On the technology side, it is prudent to demonstrate a few quick wins for the business teams. This means first bringing all of the necessary data together and then deploying an MLOps/governance platform to run a suite of models for solving a few discreet problems. Using the monitoring and testing capabilities found in the platform, the next step is to demonstrate consistent results over a relatively short period of time. Once accomplished, the business should begin trusting the AI/ML capabilities, and the initiative can be expanded. Finally, it’s important to communicate that because the models are well trained, they continue to perform well even as data changes due to seasonality and other factors, proven through A/B tests.
The MLOps/governance platform should also provide effective model explainability – which aids business users in understanding and appreciating model results – since further AI/ML adoption and acceptance depend on trust, transparency, and validation. This improves business collaboration and engages the business users to communicate their ideas to the data science teams so that these can be incorporated in the model in a virtuous feedback loop.
Achieving seamless collaboration between business and technology stakeholders, facilitated by an MLOps/governance platform, is extremely powerful for maximizing the potential of AI/ML initiatives to solve real-world business problems. To achieve this, business stakeholders must educate their technology-based counterparts as to the ultimate goals of AI/ML initiatives. In turn, it is equally important that the technology stakeholders educate their business colleagues on the proper use of models, because if a business user were to deploy a model for other than its intended use, it would be bound to fail. Technology stakeholders should also showcase different capabilities to business users, such as monitoring, dashboards, analytic reports, or any other features that enhance their experience using the models.
The governance capabilities of MLOps/governance platforms should provide users with a bird’s eye view into all models in production, so they can be immediately apprised of any model behavior that could raise a red flag. It is important to mention that many organizations build tools that perform several of the same functions as full-featured MLOps/governance platforms. However, organizations cannot always maintain a homegrown tool and keep it up to date. Companies that use homegrown solutions to operationalize models may be losing both time and money.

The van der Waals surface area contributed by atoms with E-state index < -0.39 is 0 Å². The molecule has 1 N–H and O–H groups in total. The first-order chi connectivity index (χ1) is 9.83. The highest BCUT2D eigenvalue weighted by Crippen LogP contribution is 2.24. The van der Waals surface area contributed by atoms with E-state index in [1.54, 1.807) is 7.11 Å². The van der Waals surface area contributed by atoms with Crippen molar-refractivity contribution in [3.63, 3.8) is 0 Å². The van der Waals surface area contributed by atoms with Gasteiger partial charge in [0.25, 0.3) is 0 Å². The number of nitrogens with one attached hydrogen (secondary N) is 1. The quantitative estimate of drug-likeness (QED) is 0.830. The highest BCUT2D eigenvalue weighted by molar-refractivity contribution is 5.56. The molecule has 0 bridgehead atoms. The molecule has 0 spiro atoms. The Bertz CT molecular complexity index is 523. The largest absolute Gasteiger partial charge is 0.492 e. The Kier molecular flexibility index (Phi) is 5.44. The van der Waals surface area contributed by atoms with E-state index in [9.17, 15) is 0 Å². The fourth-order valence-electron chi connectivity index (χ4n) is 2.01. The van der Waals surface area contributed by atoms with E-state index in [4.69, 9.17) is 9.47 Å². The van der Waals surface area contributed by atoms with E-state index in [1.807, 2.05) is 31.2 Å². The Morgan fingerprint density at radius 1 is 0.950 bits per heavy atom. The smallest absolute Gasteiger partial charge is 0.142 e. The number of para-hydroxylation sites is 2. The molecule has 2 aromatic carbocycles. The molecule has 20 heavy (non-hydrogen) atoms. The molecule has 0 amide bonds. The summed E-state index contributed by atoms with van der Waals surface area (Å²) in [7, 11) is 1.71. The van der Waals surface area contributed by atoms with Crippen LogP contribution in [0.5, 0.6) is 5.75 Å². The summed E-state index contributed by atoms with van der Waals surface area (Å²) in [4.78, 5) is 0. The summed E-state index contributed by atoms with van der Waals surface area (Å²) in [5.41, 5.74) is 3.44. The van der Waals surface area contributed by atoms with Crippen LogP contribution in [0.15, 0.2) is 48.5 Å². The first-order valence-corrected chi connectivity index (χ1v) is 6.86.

Developers of MLOps/governance platforms often have separate innovation teams dedicated to evolving every aspect of the platform, including all algorithms and ways of solving problems. MLOps/governance platforms also provide advanced features like “shadow AI” in which companies can monitor all aspects of model behavior, both good and bad, in a completely safe staging environment that is nonetheless realistic.
Gut-based Decisions to Data-driven Insights
Soon, all data-driven initiatives will touch on AI/ML capabilities if they are not already founded upon them. Traditional BI and analytics are not going away, but they will certainly be enhanced by AI/ML capabilities. Despite many technological advances, most businesses today still operate by a form of “gut thinking.”
As organizations evolve, they will need broader and deeper kinds of insights, which will certainly be provided by AI/ML. Until recently, the focus was on data scientists and the model-creation process but now, the focus is shifting to the ML engineers who are responsible for bringing all models into production. Today, and for the foreseeable future, it is important that the models in production do what the business wants them to do and are constantly learning to deliver improved performance.
About the Author
Lakshmi Randall is Vice President of Product Marketing at Datatron, a pioneer in AI ModelOps and governance at scale. For more information visit www.datatron.com or follow them @LakshmiLJ